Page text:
UN Environment, Google and the European Commission’s Joint Research Centre have unveiled a groundbreaking web-based platform that fuses big data and environmental science to monitor global freshwater ecosystems, opening the door to a new era of data-rich analysis that could reshape how we measure humanity’s environmental footprint.
The publicly available, free platform brings together Google’s expertise in satellite data, cloud computing, earth observation and artificial intelligence, UN Environment’s scientific knowledge, and the data analysis expertise of the Joint Research Centre, to show how water ecosystems are changing over time.
The app was presented during the United Nations Science-Policy-Business forum, taking place in Nairobi this weekend ahead of the world’s most influential environmental forum, the Fourth UN Environment Assembly. That meeting will focus on how to harness innovation to tackle our existential environmental challenges, and sustainable consumption and production.
UN Environment and Google hope to eventually establish a platform for open-source data and analysis of more of the Sustainable Development Goals, the roadmap towards ending poverty, ensuring equality and guaranteeing the survival of our planet, that was adopted by United Nations Member States in 2015.
Jillian Campbell, chief statistician at UN Environment, said the app would enable countries to track progress on Sustainable Development Goal 6.6, which seeks to halt the degradation and destruction of water-related ecosystems, and to assist the recovery of those already degraded. “We are really excited to be able to show you that as of now we can use this information to efficiently monitor one of the Sustainable Development Goals,” she told the forum.
Brian Sullivan, team leader at Google Earth Engine, said that the new partnership fits well with Google’s efforts to organize the world’s information and make it universally accessible and useful, a mission, he said, related closely to the Sustainable Development Goals agenda. “This is a tool that we are making freely available for all non-commercial use because we feel this is a critical environmental stage and we want everyone to have the same access to Google’s computing resources to advance these goals,” he said. “We have well over 11 million images, 200 plus public datasets and we are constantly adding new ones… and the idea is that anyone with access to an Internet connection can access all this data.”
A lack of reliable, consistent and comparable data has often stymied those seeking to implement real-time environmental action. Critical data gaps can delay action, not only on the environment but also on wider development issues, making it difficult to draft effective policies.
The new platform uses a data mining algorithm—Global Surface Water Explorer—developed by the European Commission Joint Research Centre. Andreas Brink, senior scientist at the centre, told the forum it would support more informed decision-making. “Water is changing all the time. It is highly dynamic. For decision makers, it is of vital importance to know where water is… in a regular, consistent way,” he said. “But to understand the situation today, we have to look in the past. Monitoring from the past to the current situation is critical.”
Using the algorithm and through collaboration with Google, it was possible to create a web-based interface that shows 35 years of water history, including information for every month, he said. “The data is fully open and transparent, and it is also guaranteed for the next 10 to 20 years at least… It is not only fully validated but fully reviewed… It is the example of how remote sensing can support the Sustainable Development Goals,” he said.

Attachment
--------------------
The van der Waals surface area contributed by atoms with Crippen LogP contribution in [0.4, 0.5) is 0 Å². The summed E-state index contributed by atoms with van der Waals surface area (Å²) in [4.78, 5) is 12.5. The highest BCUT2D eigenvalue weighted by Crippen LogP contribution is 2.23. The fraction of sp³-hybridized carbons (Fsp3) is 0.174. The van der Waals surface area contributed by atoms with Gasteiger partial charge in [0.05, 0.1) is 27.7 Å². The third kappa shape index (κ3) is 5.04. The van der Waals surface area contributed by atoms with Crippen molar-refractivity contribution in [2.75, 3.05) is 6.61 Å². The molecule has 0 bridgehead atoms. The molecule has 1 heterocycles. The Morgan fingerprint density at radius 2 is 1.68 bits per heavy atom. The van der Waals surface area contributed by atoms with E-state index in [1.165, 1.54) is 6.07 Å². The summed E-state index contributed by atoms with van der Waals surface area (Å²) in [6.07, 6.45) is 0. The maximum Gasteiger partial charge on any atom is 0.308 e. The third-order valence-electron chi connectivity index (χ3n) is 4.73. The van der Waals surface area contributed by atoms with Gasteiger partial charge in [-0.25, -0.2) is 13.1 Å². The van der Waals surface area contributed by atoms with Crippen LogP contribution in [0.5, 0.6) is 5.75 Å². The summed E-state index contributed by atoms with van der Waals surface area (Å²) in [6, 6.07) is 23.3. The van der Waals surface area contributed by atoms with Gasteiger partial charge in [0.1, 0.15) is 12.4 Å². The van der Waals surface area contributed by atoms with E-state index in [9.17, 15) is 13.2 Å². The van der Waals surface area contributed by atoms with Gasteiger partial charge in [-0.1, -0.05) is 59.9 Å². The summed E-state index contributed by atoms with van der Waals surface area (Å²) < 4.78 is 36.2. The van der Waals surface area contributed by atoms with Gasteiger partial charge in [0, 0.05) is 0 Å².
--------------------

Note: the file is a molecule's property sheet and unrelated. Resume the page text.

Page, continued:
Initially, the project will focus on freshwater ecosystems, including mountains, forests, wetlands, rivers, aquifers and lakes. These areas account for 0.01 per cent of the world’s water but provide habitat for almost 10 per cent of known species and there is mounting evidence that there has been a rapid loss in freshwater biodiversity.
By providing satellite images accompanied by downloadable statistical data and trend analysis, the platform can help Member States understand changes occurring in the spatial extent of open water bodies; identify new or lost water bodies; and identify where changes are happening to seasonal water bodies. It is hoped to expand the project to air quality and oceans, among other sustainable development topics, in the future.
UN Environment’s Campbell said the app could have very practical results at community level. “It’s also a flagging system. You can identify where there may be a problem, then someone needs to do more research… and this is where we need community engagement to say, ‘here’s what it looks like, here’s how it’s affecting us’.”
The critical role of data in accelerating global moves towards more sustainable policies was underscored at the opening of the Science-Policy-Business Forum on Saturday. The two-day meeting brings together tech giants, civil society and key figures from the policy, finance and science communities to push ways of using cutting-edge technology to create cleaner, greener and more efficient solutions to sustainable development.
This year, the forum was marked by the launch of two major initiatives: the first international Working Group on Big Data and Artificial Intelligence Convergence, and the Green Technology Startup Hub.
“We will not be able to achieve the 2030 (Sustainable Development) agenda without using frontier technologies and integrated data to influence our behaviour,” said Joyce Msuya, Acting Executive Director of UN Environment.
Source – UN Environment